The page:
Mwe = Me + We

He and his research team from UCLA have proven that “Helping others is essentially helping the self”, since when we help others and honor this scientifically-confirmed interconnected system that is humanity “We become happier and healthier” as a result [2].

My left brain feels inclined to take this argument into greater depths, so here is a very basic summary of what happens:

There are many ways that we can consciously condition our subconscious minds to be more “Mwe” focused, thereby creating more neural pathways in our brains that give way to more happier states of being [1].

Scientists can actually observe this type of mind or brain conditioning as it happens, during certain practices.  In practicing empathy, for instance, where we connect with and have compassion for our fellow humans, our brains start to change for the better:  they get programmed for more frequent states of happiness and further interconnectivity.

One way of actively practicing empathy is via the ‘Art of Giving’.  Giving has been shown to make people feel better about themselves.  Besides the obvious and conscious ego-based reasons why ‘giving’ makes people feel better about themselves, at a very deep neuro-physiological level, giving literally changes our brain’s structure, by not only making us more prone to happier states of being, but also deeply connecting us together as humans, and strengthening our social networks.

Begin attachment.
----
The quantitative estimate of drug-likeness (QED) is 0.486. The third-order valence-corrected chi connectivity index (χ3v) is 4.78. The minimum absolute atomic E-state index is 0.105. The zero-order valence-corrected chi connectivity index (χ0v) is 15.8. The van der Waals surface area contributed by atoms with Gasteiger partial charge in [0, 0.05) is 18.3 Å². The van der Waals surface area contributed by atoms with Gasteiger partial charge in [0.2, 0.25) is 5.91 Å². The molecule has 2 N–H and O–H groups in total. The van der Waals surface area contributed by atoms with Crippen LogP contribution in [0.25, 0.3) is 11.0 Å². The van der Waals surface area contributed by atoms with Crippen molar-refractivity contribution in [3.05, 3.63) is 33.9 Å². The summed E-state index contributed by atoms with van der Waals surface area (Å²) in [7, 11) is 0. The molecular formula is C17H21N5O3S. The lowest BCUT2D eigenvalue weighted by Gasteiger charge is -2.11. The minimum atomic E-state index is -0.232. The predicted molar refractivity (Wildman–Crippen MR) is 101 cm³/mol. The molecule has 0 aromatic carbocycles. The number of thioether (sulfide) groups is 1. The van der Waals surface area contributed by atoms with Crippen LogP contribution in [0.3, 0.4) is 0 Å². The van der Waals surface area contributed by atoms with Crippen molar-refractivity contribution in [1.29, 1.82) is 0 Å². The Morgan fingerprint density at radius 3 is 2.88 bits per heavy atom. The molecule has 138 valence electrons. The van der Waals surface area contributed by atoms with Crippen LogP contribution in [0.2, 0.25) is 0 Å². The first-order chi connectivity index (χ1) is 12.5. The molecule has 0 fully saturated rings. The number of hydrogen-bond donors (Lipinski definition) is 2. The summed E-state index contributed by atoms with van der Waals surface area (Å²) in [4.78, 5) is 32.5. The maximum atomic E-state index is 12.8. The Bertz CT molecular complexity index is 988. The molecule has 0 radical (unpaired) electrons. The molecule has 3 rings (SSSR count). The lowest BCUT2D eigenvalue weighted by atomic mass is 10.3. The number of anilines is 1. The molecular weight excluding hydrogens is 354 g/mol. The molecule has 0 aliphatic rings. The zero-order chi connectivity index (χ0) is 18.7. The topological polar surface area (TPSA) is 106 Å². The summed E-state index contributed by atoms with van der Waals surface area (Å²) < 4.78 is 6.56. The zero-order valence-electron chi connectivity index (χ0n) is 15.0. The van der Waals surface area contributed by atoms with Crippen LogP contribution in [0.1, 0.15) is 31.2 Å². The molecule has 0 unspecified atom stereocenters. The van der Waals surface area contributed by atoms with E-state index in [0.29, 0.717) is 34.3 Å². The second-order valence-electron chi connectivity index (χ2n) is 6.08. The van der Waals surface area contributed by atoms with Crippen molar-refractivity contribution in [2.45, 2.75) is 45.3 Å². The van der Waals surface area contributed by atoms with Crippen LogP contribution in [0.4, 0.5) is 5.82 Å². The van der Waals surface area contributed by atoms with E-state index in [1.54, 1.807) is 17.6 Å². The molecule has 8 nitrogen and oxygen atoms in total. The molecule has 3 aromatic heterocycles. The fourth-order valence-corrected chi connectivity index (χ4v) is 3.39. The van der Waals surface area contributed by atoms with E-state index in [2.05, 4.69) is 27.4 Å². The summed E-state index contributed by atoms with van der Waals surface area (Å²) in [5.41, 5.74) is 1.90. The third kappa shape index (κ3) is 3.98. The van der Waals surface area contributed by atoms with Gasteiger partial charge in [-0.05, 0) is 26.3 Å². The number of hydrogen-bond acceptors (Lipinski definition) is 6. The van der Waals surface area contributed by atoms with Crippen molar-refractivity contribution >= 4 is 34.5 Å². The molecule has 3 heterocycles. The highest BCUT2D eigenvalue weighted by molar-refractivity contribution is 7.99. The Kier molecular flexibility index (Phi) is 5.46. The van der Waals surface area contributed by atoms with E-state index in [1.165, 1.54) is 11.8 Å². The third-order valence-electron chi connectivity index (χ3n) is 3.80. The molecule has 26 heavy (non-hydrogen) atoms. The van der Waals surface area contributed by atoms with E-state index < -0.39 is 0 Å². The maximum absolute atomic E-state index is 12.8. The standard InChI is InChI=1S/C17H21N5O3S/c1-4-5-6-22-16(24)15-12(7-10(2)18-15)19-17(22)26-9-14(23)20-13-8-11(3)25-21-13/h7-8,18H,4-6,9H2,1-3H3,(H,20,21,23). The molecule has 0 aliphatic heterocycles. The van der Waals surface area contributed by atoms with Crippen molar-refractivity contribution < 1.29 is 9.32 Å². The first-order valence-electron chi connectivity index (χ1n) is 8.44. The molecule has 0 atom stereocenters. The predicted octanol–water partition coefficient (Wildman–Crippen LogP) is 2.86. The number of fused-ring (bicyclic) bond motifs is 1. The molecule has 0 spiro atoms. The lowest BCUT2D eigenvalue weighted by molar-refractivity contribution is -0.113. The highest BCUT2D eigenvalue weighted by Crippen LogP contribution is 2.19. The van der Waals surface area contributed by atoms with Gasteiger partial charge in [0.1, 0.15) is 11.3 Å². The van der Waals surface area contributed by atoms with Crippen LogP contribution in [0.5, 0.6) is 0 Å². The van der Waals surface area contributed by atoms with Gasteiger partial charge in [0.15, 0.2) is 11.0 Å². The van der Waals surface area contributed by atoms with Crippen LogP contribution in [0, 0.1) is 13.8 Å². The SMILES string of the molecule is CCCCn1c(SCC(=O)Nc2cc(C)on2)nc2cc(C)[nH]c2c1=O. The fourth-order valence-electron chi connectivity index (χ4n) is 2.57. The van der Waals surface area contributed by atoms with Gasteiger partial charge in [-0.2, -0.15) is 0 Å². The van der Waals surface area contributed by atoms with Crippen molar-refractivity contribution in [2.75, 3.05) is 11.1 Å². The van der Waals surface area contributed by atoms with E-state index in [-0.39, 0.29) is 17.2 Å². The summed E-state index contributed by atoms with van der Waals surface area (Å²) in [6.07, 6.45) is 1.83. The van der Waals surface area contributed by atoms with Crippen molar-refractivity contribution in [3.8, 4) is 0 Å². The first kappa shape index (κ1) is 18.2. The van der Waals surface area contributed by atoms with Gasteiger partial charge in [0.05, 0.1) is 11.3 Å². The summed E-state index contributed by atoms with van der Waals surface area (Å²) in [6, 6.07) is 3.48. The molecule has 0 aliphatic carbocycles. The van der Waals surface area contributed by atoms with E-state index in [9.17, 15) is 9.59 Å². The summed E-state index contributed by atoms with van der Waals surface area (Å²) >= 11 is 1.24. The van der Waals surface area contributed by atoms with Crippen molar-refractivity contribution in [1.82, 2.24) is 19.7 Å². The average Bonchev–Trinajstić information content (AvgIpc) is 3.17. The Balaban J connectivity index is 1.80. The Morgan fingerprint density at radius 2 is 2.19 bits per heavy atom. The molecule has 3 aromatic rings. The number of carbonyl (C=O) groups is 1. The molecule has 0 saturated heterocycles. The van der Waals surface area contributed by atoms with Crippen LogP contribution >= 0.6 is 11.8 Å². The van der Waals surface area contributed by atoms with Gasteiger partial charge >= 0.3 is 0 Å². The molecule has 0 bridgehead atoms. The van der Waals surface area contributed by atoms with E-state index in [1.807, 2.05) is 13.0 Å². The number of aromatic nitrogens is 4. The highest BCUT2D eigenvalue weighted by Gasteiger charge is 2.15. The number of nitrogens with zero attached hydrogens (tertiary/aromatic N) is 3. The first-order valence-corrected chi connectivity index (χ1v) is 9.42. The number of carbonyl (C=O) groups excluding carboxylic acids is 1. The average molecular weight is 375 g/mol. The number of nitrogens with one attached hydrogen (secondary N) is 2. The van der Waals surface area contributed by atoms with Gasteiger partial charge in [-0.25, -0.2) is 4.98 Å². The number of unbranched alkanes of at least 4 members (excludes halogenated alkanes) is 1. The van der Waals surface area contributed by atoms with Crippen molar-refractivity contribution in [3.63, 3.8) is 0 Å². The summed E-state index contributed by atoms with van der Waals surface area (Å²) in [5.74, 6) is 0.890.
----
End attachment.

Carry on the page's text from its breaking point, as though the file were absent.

University of Virginia social psychologist Dr. Shigehiro Oishi, an expert on societal happiness factors has consistently found that people in developing countries, despite poverty and lack of infrastructure, on the whole, seem to be happier than those from highly industrialized countries.  A primary reason for this is that people from such countries as Sierra Leone and Ethiopia form stronger social bonds, and harbor a much greater sense of “community”, or what Dr. Siegel calls a “Mwe” state of mind than their economically wealthier counterparts [3][2].

Tying it together

Saskia explains that in villages in Ethiopia, people come together as a community, decide that they need a library, and then approach the government for support.  Unfortunately still, due to lack of infrastructure and funding, their hopes and dreams often don’t materialize into three-dimensional reality. Sometimes, they lose hope as a result and often give up on such dreams.